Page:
That argument is partly correct. Indeed, data was collected for the 2019 rent index. Nevertheless, it is an update of the rent index 2017. In the so-called "Final report", Which represents the methodical approach, is explained in more detail, among other things:
The rent index 2019 is based on a data collection, but is still an update of the rent index 2017 in the sense of the recognized scientific principles of statistics, namely in the variant "collecting a sample" according to § 558d BGB. Logically, the Senate and tenant and landlord associations have described the 2019 rent index as an update. To claim that this is actually incorrect, I would at least call it sporty. Certainly we will only know about this after a judicial clarification, but there is a lot to suggest that the Senate will have to adhere to its own assessment from 2019.
Is the Berlin rent index 2021 even an (at least simple) rent index?
A (simple) rent index is in accordance with this § 558c Civil Code an overview of the local comparative rent, provided that the overview has been created or approved jointly by the municipality or representatives of the landlords and tenants. Such rent indexes should also be adjusted to market developments every two years. What is missing is the presumption of conformity: a simple rent index is at best an indication that the values shown in it exist, but it does not prove anything. If one side relies on a simple rent index in court, the other side can simply deny that its content is correct. Then the court has to take evidence, for example through expert reports.
However, a simple rent index or even a rent index at all is only available if it contains an “overview of the local comparative rent”. § 558 para. 2 BGB tells us what the oüVm is exactly: It is formed from the usual fees charged in the municipality or a comparable municipality for living space of a comparable type, size, equipment, condition and location, including the energetic equipment and condition in the past six years have been agreed or, apart from increases according to § 560, have been changed.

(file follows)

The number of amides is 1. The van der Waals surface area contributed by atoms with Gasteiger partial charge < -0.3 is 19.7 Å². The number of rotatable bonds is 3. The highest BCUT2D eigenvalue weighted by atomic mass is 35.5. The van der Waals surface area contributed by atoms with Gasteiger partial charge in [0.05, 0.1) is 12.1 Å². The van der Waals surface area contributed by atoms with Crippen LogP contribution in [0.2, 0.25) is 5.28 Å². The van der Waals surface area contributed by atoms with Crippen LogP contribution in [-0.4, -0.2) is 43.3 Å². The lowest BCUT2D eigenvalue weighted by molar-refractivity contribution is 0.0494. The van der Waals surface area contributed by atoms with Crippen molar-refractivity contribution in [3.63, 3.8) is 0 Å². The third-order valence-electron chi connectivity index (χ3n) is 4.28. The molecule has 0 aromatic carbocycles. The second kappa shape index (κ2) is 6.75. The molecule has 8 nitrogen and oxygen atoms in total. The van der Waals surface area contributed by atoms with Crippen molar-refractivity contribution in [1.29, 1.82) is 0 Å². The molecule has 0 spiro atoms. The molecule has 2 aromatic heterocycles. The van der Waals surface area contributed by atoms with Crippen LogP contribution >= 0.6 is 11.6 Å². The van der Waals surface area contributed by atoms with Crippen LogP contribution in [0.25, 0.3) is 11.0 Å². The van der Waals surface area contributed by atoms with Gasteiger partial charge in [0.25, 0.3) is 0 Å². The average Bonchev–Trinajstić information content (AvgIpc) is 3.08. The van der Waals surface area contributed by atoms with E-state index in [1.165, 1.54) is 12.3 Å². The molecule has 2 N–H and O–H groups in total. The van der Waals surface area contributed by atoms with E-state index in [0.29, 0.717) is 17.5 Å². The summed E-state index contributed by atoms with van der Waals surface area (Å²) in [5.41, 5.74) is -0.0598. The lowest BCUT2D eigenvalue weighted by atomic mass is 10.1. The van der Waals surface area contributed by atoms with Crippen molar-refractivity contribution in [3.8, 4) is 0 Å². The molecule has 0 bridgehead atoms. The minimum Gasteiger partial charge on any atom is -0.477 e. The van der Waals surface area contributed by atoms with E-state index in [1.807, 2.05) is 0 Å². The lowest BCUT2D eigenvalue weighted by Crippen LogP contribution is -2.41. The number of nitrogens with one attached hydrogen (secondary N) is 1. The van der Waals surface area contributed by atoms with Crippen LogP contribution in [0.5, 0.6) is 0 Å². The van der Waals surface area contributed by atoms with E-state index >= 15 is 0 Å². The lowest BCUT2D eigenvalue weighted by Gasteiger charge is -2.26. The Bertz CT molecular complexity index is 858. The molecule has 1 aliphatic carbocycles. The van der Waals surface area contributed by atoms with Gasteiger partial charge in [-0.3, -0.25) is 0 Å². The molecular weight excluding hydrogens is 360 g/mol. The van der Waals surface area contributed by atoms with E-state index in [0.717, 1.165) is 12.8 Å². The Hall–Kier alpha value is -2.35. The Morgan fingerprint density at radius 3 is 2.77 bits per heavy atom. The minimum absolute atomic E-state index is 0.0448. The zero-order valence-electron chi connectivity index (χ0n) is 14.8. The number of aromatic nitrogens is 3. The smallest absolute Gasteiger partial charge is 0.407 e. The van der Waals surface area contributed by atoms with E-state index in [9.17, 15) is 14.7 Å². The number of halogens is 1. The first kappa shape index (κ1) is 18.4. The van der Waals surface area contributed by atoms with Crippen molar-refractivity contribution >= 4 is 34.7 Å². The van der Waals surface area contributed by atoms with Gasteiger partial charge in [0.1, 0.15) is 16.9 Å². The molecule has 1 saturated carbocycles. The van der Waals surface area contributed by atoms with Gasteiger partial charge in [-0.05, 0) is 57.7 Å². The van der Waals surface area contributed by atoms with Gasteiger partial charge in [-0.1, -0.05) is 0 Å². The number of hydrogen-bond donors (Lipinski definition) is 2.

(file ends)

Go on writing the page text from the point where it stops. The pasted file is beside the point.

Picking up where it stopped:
The 6-year period has been relevant since January 01.01.2021st, 31.12.2020. There was a 4-year period until December 2019, 4. Therefore, the rent index 2021 was created on a 2019-year basis. Since the rent index 4 merely further indexes the rent index XNUMX, it is also based on a XNUMX-year basis.
That in turn is no longer permissible. The transitional provision (here ) only allows such a thing for rent indexes that were published before 01.01.2021. The rent index 2021 was only published on May 06.05.2021th, XNUMX.
From this, Mr. Beuermann and Prof. Sebastian deduce that the rent index 2021 is not a simple rent index, but not a rent index at all. Because it does not contain an overview of the oüVm in the sense of the applicable, but in the sense of an outdated, no longer applicable legal definition, which according to the transitional provision is expressly no longer applicable.
I cannot think of any counter-argument to this.
Can at least the 2019 rent index continue to be used?
It is not entirely out of the question to continue to use a rent index after it has expired, at least for rent increases. A 20-year-old rent index is no longer applicable (BGH VIII ZR 340 / 18). However, if the landlord refers to the previous reference shortly after the publication of a new rent index, his request for an increase is formally correct (BGH VIII ZR 337 / 10). How far this can be extended in time has not been finally decided, but perhaps that could be enough for a transition phase in the current unclear Berlin situation?
Probably not. Because this is also opposed by the transitional provision for the changed observation periods (here ): a rent index that was collected on a 4-year basis may continue to be used for a maximum of 2 years after its publication. The Berlin rent index 2019 was published on May 12.05.2019, 13.05.2021. It is therefore no longer applicable from today, May 2019th, XNUMX at the latest. The transitional provision does not limit the statutory non-application requirement to qualified rent index, but speaks generally of the "rent index", i.e. also the simple one. The following applies: the XNUMX cannot be used.
In Berlin there is no longer a rent index as of today, May 13.05.2021th, 2021. The rent index published as 2021 corresponds neither to the legal requirements for qualified nor for simple rent index. Where the BGB speaks of “rent index”, something is meant that the “rent index 2019” does not meet. The XNUMX rent index expired yesterday by virtue of the statutory transitional provision and can therefore not be used as an alternative.
I will discuss what this means for tenancy law practice in the following articles over the next few days.
first follow-up contribution: Rent increase without rent index
second follow-up contribution: Re-letting without a rental price brake